Functions

Math

MODE

# How to Use Excel's MODE Function in Pandas

Excel's MODE function finds the most common value in a set of numbers. This guide explains how to replicate Excel's MODE functionality in Python using pandas.

## Implementing the Mode function in Pandas#

To mimic the MODE function from Excel in pandas, there are several approaches depending on your specific needs. Here are some common implementations:

### Mode value in each row#

In Excel, to mode values in cells A1, B1, and C1, you'd use =MODE(A1, B1, C1).

In pandas, finding the mode of values across columns for a given row can be done similarly. Below is how you'd compute the mode of 'Col1', 'Col2', and 'Col3' for each row:

```
# Calculate the mode of Col1, Col2, Col3
df['Mode'] = df[['Col1', 'Col2', 'Col3']].mode(axis=1)[0]
```

### Entire column mode#

In Excel, to find the mode of an entire column, you'd use =MODE(A:A).

In pandas, you can use the mode method on the desired column to get a similar result:

```
# Calculate the mode of the entire column
col_median = df['Col1'].mode()[0]
```

### Entire dataframe mode#

In Excel, to find the mode of an entire table, you'd use =MODE(A1:D10).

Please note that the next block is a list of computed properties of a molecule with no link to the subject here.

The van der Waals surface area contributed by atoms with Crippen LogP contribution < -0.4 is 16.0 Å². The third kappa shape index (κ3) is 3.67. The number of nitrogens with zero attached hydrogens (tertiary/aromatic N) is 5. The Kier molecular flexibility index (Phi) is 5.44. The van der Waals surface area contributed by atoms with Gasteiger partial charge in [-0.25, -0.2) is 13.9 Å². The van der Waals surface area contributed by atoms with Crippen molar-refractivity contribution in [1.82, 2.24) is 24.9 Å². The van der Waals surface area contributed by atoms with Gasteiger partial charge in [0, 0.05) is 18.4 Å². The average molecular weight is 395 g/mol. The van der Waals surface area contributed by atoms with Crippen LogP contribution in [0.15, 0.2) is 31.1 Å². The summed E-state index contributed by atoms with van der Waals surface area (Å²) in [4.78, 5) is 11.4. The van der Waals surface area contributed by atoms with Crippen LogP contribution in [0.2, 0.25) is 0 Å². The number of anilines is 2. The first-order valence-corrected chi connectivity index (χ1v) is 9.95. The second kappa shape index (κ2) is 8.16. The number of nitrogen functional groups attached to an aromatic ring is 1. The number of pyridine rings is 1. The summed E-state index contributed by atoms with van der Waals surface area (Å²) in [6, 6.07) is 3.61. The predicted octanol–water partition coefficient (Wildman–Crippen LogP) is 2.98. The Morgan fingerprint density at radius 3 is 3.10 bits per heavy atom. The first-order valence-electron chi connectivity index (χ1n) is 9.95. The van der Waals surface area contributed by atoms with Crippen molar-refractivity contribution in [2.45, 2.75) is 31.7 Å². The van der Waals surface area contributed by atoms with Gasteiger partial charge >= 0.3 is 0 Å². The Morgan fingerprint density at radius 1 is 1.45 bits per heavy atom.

In pandas, you can use the mode method on the entire dataframe to get a similar result:

```
# Flatten the DataFrame and get the mode
df_values = df.values.flatten().tolist()
mode_value = pd.Series(df_values).mode()[0]
```

## Common mistakes when using MODE in Python#

These are common mistakes (and solutions) that you might run into while calculating the mode in Python.

### Expecting a Single Value#

In Excel, the MODE function always returns a single value. For example, =MODE(1, 1, 2, 2) returns 1 even though 1 and 2 occur the same number of times.

However, in pandas, the mode method returns a Series object. This is because there can be multiple values that occur the same number of times. For example, if you have a dataframe with the following values: [1, 1, 2, 2], the mode method will return a series with values [1, 2].

If you want to return a single value, you can use the iloc method to get the first value in the series:

```
# Calculate the mode of the entire column
df['Mode'] = df[['Col1', 'Col2', 'Col3']].mode(axis=1)[0]
```

### Ignoring Missing Values#

The `.mode()` function ignores NaN values similar to how Excel's MODE function disregards blank cells. That means that even if NaN is the most common value, it will not be returned by the mode method.

## Understanding the Mode Formula in Excel#

The MODE function in Excel takes one or more arguments (ranges of numbers) and returns their mode.

=MODE(number1, [number2], ...)

### MODE Excel Syntax

Parameter | Description | Data Type |
---|---|---|

number1 | The first number you want to include in the mode. | number |

number2 | (Optional) Additional numbers you want to include in the mode. | number |

... | (Optional) Add up to 255 numbers you want to include in the mode. | number |

### Examples

Formula | Description | Result |
---|---|---|

=MODE(1, 2, 3, 3, 3) | Calculate the mode of provided values. | 3 |

=MODE(A1:A10) | Calculate the mode of values from A1 to A10. | Mode of A1 to A10 |

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